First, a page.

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Scarce map of Persia and the Caspian Sea and adjoining regions, published in London by Herman Moll, based upon Carl Van Verden's landmark mapping of the Caspian.

A fine detailed map of the region at an interesting time in history.  At the center of the map is the Caspian Sea, which was of great strategic importance at the time due to its location at the crossroads of Europe, Asia, and the Middle East. The map also includes detailed information about the region's geography, including mountain ranges, rivers, and deserts.

One of the most intriguing aspects of the map is the inclusion of the travels of Karl Van Verden, an explorer who journeyed through Central Asia in the early 18th century. Van Verden's journey is depicted on the map, with detailed annotations describing his route and the various cities and landmarks he encountered along the way.

Van Verden's journey began in Astrakhan, a city in modern-day Russia that was an important center of trade and commerce at the time. From there, he traveled south through the Caspian Sea region, passing through the city of Baku and eventually reaching the Iranian province of Gilan. Along the way, he encountered a diverse array of cultures and peoples, including the nomadic tribes of the region.

The inclusion of Van Verden's travels on the map speaks to the growing interest in exploration and discovery during the Age of Enlightenment. As Europe began to expand its influence around the globe, explorers and cartographers were eager to chart new territories and gain a deeper understanding of the world around them.

Carl Van Verden or Karl Van Verden, was a Dutch seaman in the employ of the Russian Navy during the early 18th century. Van Verden is best known for his important 1719 - 1721 mapping of the Caspian Sea, which was the most sophisticated and accurate that had been issued to date. A significant cartographic achievement, Van Verden's work on the Caspian led directly to Peter the Great's 1722 invasion of Baku and Derbent and Russian hegemony in the region. Despite his achievements in the Caspian, Van Verden was later passed up by the Czar in favor of Vitus Behring for the commission to discover a Northeast Passage through the Russian Arctic.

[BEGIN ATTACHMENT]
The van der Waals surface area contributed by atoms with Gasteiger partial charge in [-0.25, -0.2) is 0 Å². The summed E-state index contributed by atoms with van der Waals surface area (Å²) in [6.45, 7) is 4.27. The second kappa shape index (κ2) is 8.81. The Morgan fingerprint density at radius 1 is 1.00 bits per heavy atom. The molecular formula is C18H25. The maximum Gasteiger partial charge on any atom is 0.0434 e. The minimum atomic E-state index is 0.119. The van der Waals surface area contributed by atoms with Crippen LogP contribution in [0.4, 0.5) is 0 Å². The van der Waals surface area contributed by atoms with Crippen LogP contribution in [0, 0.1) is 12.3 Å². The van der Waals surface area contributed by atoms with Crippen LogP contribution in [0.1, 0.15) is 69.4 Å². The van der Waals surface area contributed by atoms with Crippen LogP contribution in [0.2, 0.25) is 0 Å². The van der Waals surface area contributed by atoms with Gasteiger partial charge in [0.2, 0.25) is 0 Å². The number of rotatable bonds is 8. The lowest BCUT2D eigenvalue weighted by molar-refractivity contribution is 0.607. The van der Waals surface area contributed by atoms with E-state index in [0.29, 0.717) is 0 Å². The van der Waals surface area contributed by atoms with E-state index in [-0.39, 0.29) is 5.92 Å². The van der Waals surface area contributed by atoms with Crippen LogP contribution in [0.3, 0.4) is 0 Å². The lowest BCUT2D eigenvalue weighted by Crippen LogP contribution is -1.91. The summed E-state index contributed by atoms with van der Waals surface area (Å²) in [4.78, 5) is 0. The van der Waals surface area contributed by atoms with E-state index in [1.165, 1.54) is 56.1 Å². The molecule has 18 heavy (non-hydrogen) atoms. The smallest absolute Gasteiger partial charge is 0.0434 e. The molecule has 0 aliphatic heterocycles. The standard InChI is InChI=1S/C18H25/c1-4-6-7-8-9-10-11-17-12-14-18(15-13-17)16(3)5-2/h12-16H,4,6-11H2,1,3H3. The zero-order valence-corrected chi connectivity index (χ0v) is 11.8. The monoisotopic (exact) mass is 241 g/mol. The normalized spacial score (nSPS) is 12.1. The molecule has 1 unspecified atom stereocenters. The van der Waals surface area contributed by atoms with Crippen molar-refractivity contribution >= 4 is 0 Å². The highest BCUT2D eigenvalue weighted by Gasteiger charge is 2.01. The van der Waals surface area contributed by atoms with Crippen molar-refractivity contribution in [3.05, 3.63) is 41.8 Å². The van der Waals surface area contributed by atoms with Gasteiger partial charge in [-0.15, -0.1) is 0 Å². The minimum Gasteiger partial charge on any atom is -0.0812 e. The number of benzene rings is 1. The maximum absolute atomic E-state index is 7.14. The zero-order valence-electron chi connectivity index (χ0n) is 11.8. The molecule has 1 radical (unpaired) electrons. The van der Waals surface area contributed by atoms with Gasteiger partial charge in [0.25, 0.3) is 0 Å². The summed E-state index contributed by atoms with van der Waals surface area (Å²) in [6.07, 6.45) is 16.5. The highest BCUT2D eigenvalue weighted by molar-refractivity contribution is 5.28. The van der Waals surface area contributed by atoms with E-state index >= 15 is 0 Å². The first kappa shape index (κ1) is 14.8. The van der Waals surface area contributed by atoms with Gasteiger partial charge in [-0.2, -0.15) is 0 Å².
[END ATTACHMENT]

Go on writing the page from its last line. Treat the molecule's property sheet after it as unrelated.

Herman Moll Biography

Herman Moll (c. 1654-1732) was one of the most important London mapmakers in the first half of the eighteenth century.  Moll was probably born in Bremen, Germany, around 1654. He moved to London to escape the Scanian Wars. His earliest work was as an engraver for Moses Pitt on the production of the English Atlas, a failed work which landed Pitt in debtor's prison. Moll also engraved for Sir Jonas Moore, Grenville Collins, John Adair, and the Seller & Price firm. He published his first original maps in the early 1680s and had set up his own shop by the 1690s. 

Moll's work quickly helped him become a member of a group which congregated at Jonathan's Coffee House at Number 20 Exchange Alley, Cornhill, where speculators met to trade stock. Moll's circle included the scientist Robert Hooke, the archaeologist William Stuckley, the authors Jonathan Swift and Daniel Defoe, and the intellectually-gifted pirates William Dampier, Woodes Rogers and William Hacke. From these contacts, Moll gained a great deal of privileged information that was included in his maps. 

Over the course of his career, he published dozens of geographies, atlases, and histories, not to mention numerous sheet maps. His most famous works are Atlas Geographus, a monthly magazine that ran from 1708 to 1717, and The World Described (1715-54). He also frequently made maps for books, including those of Dampier’s publications and Swift’s Gulliver’s Travels. Moll died in 1732. It is likely that his plates passed to another contemporary, Thomas Bowles, after this death.